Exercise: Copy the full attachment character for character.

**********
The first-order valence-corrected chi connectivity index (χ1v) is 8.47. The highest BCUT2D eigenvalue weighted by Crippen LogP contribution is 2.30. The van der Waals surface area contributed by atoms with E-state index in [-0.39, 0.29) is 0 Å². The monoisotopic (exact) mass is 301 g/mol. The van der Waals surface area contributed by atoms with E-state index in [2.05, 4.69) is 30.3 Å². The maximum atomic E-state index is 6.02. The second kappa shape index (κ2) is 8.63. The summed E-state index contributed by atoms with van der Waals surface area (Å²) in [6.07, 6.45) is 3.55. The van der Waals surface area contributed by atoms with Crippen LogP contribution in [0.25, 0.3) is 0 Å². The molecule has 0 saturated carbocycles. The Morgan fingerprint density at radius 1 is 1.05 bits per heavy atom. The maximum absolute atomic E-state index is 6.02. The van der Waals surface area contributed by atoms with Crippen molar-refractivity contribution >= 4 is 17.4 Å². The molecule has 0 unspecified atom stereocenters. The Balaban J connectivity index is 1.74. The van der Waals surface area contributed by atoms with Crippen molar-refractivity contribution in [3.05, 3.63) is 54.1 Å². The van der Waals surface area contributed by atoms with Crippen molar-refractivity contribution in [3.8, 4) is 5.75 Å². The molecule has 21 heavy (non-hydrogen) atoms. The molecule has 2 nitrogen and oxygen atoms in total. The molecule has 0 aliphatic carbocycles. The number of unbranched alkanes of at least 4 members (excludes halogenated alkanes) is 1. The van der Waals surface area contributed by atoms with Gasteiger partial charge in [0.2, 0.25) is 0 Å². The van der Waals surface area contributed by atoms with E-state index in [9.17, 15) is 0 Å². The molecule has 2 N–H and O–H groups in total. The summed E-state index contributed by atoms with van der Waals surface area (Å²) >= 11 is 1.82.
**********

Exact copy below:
The first-order valence-corrected chi connectivity index (χ1v) is 8.47. The highest BCUT2D eigenvalue weighted by Crippen LogP contribution is 2.30. The van der Waals surface area contributed by atoms with E-state index in [-0.39, 0.29) is 0 Å². The monoisotopic (exact) mass is 301 g/mol. The van der Waals surface area contributed by atoms with E-state index in [2.05, 4.69) is 30.3 Å². The maximum atomic E-state index is 6.02. The second kappa shape index (κ2) is 8.63. The summed E-state index contributed by atoms with van der Waals surface area (Å²) in [6.07, 6.45) is 3.55. The van der Waals surface area contributed by atoms with Crippen LogP contribution in [0.25, 0.3) is 0 Å². The molecule has 0 saturated carbocycles. The Morgan fingerprint density at radius 1 is 1.05 bits per heavy atom. The maximum absolute atomic E-state index is 6.02. The van der Waals surface area contributed by atoms with Crippen molar-refractivity contribution >= 4 is 17.4 Å². The molecule has 0 unspecified atom stereocenters. The Balaban J connectivity index is 1.74. The van der Waals surface area contributed by atoms with Crippen molar-refractivity contribution in [3.05, 3.63) is 54.1 Å². The van der Waals surface area contributed by atoms with Crippen molar-refractivity contribution in [3.8, 4) is 5.75 Å². The molecule has 21 heavy (non-hydrogen) atoms. The molecule has 2 nitrogen and oxygen atoms in total. The molecule has 0 aliphatic carbocycles. The number of unbranched alkanes of at least 4 members (excludes halogenated alkanes) is 1. The van der Waals surface area contributed by atoms with Gasteiger partial charge in [0.2, 0.25) is 0 Å². The van der Waals surface area contributed by atoms with E-state index in [9.17, 15) is 0 Å². The molecule has 2 N–H and O–H groups in total. The summed E-state index contributed by atoms with van der Waals surface area (Å²) >= 11 is 1.82.